I watched the Heroes premiere last night and liked it a lot. It’s not on the same level as Lost (although it wants to be) but it has a nice cinematic feel to it. Heroes tale of average people discovering superpowers gives off an X-Men by way of Unbreakable vibe. (There was even a nice shout-out to Kitty Pryde at one point.) Without hitting spoilers, I thought the episode dropped some chilling glimpses into the central conflict and did a good job of juggling numerous characters. It also ended on a cool twist that caught me off guard. Heroes might benefit from Lost’s flashback structure – that format would be a good device to serve up origin stories for our ‘heroes’. With even more heroes coming forward in the next few weeks – including Abrams’ homie Greg Grunberg as a psychic cop and Clea DuVall (Carnivale) – it’s obvious that this large ensemble will need time to grow in order to coax these disparate characters together. Let’s hope the network gives Heroes air.
The Office returned for its third season and didn’t skip a beat. That Emmy for Best Comedy is well-deserved. While the show is still young in its life cycle – it’s already one of my favorite comedy series of all time (standing alongside The Simpsons and Seinfeld.) The premiere – ‘Gay Witch Hunt’ – focused on Michael’s (Steve Carrell) discovery that Oscar is gay. Fearing that he has been insensitive to Oscar in the office (by declaring Oscar’s choice of Shakespeare in Love over Die Hard as ‘faggy’) , Michael goes into berzerk spin mode – sending Dwight to troll the office for other potential gay employees (and gay porn) while subsequently outing Oscar in the most cringe-inducing manner possible. Through the course of the episode, I actually feared that Michael would be fired. In fact, a week later, I’m not so sure he won’t be.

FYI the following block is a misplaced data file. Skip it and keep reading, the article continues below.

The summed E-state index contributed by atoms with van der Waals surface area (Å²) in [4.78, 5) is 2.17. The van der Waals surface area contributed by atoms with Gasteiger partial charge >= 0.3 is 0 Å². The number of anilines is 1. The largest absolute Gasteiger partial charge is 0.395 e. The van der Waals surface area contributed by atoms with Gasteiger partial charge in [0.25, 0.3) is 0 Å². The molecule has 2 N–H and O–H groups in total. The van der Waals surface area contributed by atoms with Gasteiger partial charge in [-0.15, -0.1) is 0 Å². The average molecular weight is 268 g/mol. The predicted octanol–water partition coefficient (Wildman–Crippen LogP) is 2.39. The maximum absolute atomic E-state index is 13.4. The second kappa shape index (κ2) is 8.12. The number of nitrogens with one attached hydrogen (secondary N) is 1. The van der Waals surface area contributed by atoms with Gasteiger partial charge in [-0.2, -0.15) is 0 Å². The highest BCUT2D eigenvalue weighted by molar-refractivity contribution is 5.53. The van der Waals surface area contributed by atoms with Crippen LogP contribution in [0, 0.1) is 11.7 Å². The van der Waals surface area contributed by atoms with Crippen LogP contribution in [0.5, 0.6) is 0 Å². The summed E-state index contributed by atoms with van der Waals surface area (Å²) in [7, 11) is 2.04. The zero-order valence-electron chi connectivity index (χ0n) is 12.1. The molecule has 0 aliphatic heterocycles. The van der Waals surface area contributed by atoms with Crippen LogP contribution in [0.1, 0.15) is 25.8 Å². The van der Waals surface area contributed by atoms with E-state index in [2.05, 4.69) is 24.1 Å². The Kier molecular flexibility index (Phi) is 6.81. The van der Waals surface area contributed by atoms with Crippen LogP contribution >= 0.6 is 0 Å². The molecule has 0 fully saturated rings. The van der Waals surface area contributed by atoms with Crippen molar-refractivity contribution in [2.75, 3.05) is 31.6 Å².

Anyway – for those who enjoy this show as much as I do – here are my highlights:
– Creed’s very open interview where he states that in the sixties, he had so many relations with woman (“often outdoors – in the mud and rain”) that “a guy or two could have slipped in there.”
– After Pam’s revelation that she broke off her wedding to Roy, Stanley’s interview reveals how supremely agitated he is that he now owns two toasters.
– Kevin’s school girl giggle.
– Dwight perusing the Internet for questionable material and Michael trying to talk about its artistic merits to everyone’s shock and awe.
– Roy’s mugshot (see above)
– Michael’s advances on Oscar… followed by Dwight joining in.
– Dwight trying to defend the honor of his Lady McBeth when Oscar pushed her.
– Meredith licking hand sanitizer for the alcohol content (it’s all those little side things that get me.)
– And the piece de resistance… the repeat of the Jello gag, capped by Jim encountering a much more psychotic reaction to it. The look of fear on his face was priceless. Poor Big Tuna.
Sorry if that was all a bit too inside – but those who watched the show will get it (and hopefully smile) while those that didn’t are complete idiots.